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Australia shares end lower as corporate earnings, COVID-19 cases loom

08/05/2020 | 02:40am

* CBA, Woodside Petroleum due to report earnings next week

* Bullion prices help gold stocks surge

* Victoria reports record rise in COVID-19 cases and deaths

Aug 5 (Reuters) - Australian shares closed lower on Wednesday as investors stayed away from risky bets ahead of the corporate earnings season, while a spike in domestic COVID-19 cases continued to bruise risk sentiment.

The S&P/ASX 200 index was down 0.6% at 6,001.3 points at the close of trade.

Crucial earnings filings by top lenders such as Commonwealth Bank and National Australia Bank, and energy giants AGL Energy and Woodside Petroleum, are slated to come in starting this week.

"We've been through a 'confession season' with more than half of the top companies having pushed guidance down or withdrawn it altogether ... as a result we are going in blind into this earnings season," said Michael McCarthy, chief market strategist at CMC Markets.

"The (virus-related) numbers from Victoria today were quite high again, another reason to be cautious."

Victoria, the country's second-most populous state, reported a record rise in fresh COVID-19 cases and deaths on Wednesday, even as it prepared to close much of its economy to control a second wave of infection.

Adding to the market's uncertainty, leading economies United States and China said they would review the implementation of their Phase 1 trade deal in a video-conference on Aug. 15.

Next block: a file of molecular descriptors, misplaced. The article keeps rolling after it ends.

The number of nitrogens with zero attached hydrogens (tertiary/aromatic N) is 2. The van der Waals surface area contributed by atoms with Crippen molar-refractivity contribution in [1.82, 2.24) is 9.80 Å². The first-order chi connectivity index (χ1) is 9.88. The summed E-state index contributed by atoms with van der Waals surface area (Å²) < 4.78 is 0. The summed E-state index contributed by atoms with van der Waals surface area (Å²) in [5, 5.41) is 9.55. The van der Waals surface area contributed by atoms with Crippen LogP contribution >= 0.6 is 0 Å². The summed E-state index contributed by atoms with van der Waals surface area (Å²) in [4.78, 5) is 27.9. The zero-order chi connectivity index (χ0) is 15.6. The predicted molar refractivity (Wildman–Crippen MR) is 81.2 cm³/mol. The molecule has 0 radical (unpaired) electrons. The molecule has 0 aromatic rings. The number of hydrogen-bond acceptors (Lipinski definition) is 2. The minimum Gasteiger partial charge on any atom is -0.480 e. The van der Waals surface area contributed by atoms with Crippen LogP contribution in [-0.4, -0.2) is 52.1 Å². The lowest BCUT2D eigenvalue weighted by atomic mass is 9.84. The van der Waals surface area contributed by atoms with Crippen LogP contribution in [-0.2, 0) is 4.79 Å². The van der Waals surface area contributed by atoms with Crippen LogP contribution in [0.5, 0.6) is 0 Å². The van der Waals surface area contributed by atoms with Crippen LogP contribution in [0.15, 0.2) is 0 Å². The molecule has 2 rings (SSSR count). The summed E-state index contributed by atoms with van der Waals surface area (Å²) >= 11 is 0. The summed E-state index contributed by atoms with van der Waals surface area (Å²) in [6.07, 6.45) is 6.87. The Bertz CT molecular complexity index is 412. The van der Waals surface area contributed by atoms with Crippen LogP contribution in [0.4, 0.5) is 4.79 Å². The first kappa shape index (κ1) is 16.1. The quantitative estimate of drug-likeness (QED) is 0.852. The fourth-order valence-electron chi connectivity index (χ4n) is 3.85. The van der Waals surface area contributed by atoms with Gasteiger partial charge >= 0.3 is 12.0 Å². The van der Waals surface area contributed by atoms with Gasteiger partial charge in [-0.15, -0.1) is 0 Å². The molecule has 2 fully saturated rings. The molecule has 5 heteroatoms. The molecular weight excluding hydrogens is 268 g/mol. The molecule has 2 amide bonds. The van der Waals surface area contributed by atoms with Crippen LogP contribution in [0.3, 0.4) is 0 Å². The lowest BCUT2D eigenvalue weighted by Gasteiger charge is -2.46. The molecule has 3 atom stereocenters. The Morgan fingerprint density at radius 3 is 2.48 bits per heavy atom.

"The tension in that (Sino-U.S.) relationship has been growing for the past few weeks, and with the two largest economies at loggerheads the rest of the world is unlikely to go well," McCarthy added.

Financials dropped 0.8%, with three of the 'Big Four' banks falling in the range of 0.3% to 1.3%.

The sub-index for healthcare stocks receded more than a percent, with heavyweight CSL Ltd losing 1.8%.

Industrial stocks were down 1.5%, dragged by losses among the likes of Transurban Group and Sydney Airport Holdings, down 1.4% and 2.3%.

Bucking the tepid trend, gold stocks surged about 3%, as prices of the underlying yellow metal scaled an all-time peak, helped by bets for more stimulus measures against the pandemic-ravaged global economy.

The country's largest independent gold miner Newcrest Mining Ltd jumped 2.9%.

Across the Tasman Sea, New Zealand's benchmark S&P/NZX 50 index ended 0.1% lower at 11,757.7 points, hurt by financial and healthcare stocks.

(Reporting by Soumyajit Saha in Bengaluru, Editing by Sherry Jacob-Phillips)

© Thomson Reuters 2020
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